Macular Pucker

An epiretinal membrane (ERM, also called macular pucker) is a thin film of fibrous tissue that can form on the macula (the area in the retina that allows us to read and see faces). The film may also contract like scar tissue, which can pull on the retina in the back of your eye. This ‘puckering’ of the macula can distort your vision, and can also cause the retina to swell.

epiretinal membrane treatment
What causes an ERM?

In most cases, epiretinal membranes occur in people with no history of eye problems. It is usually caused by natural changes in the vitreous ‘gel’ inside the eye. These changes cause cells from the retina and other parts of the eye to be released into the vitreous gel, and they eventually settle on the macula, where they can form a membrane. Occasionally, an epiretinal membrane can form as a result of a previous eye problem.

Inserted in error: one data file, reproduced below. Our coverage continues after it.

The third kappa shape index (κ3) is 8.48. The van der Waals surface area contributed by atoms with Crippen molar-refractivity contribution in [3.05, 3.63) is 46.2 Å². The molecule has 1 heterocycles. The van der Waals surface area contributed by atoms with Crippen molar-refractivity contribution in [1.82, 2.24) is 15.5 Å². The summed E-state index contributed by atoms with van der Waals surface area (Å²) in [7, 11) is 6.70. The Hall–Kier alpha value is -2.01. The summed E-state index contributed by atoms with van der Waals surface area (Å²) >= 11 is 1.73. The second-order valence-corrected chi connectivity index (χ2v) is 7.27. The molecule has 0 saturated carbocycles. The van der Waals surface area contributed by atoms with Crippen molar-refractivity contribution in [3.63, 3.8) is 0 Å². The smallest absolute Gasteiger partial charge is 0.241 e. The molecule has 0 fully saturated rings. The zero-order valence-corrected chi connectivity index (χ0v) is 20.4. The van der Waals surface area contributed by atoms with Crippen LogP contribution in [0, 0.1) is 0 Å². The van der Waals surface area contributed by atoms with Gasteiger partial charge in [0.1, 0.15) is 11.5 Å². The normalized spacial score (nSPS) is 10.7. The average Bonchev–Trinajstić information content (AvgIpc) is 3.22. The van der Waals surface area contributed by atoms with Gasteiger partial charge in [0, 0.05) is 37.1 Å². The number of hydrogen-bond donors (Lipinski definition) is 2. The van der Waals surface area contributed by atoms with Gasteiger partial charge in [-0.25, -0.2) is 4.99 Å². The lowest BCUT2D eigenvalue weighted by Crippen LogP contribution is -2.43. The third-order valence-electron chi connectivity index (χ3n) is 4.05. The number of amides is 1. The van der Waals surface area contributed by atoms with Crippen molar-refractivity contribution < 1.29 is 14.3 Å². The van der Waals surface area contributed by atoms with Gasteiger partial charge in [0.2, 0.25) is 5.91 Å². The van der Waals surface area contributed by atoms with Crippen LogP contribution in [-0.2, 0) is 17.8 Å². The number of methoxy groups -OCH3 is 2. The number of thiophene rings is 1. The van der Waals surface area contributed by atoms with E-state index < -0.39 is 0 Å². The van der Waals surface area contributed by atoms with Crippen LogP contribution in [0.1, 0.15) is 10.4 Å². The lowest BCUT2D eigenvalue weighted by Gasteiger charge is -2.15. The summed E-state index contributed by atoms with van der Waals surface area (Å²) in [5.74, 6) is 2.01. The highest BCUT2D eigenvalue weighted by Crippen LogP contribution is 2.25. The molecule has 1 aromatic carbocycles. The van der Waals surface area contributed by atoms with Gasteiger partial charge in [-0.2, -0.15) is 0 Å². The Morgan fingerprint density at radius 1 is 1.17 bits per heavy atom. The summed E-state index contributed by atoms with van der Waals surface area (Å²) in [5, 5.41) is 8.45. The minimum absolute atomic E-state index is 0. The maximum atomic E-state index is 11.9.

What are some symptoms of ERM?

Common symptoms include pinched/distorted central vision, blurry vision, or double vision.

How do you treat an ERM?

If the epiretinal membrane is very mild, and has little or no effect on your vision, then observation is typically recommended. In more advanced cases, surgery may be necessary to remove the membrane. This will allow the retina to settle back to its normal shape. However, once the retina is disturbed, the vision will never completely return back to normal.

Vitrectomy for Macular Pucker

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